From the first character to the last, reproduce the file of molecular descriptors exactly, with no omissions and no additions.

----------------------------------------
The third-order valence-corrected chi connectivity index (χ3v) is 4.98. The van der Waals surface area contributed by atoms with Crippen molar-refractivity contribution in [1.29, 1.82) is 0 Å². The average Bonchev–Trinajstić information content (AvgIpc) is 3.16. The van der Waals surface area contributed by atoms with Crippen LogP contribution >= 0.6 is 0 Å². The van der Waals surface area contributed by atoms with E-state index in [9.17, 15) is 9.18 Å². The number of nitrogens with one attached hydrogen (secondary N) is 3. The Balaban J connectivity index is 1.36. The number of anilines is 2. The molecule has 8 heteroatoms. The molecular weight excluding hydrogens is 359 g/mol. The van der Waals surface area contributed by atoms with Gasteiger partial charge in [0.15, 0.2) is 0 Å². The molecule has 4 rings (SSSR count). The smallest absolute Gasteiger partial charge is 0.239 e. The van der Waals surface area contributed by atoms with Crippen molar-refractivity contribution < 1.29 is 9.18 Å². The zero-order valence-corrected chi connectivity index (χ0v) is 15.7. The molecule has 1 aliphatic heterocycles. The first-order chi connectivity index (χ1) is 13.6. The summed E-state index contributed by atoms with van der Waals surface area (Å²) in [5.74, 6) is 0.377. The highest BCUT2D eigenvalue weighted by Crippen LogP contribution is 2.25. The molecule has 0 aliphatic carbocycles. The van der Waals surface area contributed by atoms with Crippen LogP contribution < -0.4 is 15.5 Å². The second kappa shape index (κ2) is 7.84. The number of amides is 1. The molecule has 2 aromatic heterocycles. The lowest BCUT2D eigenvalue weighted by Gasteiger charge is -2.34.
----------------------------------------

The third-order valence-corrected chi connectivity index (χ3v) is 4.98. The van der Waals surface area contributed by atoms with Crippen molar-refractivity contribution in [1.29, 1.82) is 0 Å². The average Bonchev–Trinajstić information content (AvgIpc) is 3.16. The van der Waals surface area contributed by atoms with Crippen LogP contribution >= 0.6 is 0 Å². The van der Waals surface area contributed by atoms with E-state index in [9.17, 15) is 9.18 Å². The number of nitrogens with one attached hydrogen (secondary N) is 3. The Balaban J connectivity index is 1.36. The number of anilines is 2. The molecule has 8 heteroatoms. The molecular weight excluding hydrogens is 359 g/mol. The van der Waals surface area contributed by atoms with Gasteiger partial charge in [0.15, 0.2) is 0 Å². The molecule has 4 rings (SSSR count). The smallest absolute Gasteiger partial charge is 0.239 e. The van der Waals surface area contributed by atoms with Crippen molar-refractivity contribution < 1.29 is 9.18 Å². The zero-order valence-corrected chi connectivity index (χ0v) is 15.7. The molecule has 1 aliphatic heterocycles. The first-order chi connectivity index (χ1) is 13.6. The summed E-state index contributed by atoms with van der Waals surface area (Å²) in [5.74, 6) is 0.377. The highest BCUT2D eigenvalue weighted by Crippen LogP contribution is 2.25. The molecule has 0 aliphatic carbocycles. The van der Waals surface area contributed by atoms with Crippen LogP contribution < -0.4 is 15.5 Å². The second kappa shape index (κ2) is 7.84. The number of amides is 1. The molecule has 2 aromatic heterocycles. The lowest BCUT2D eigenvalue weighted by Gasteiger charge is -2.34.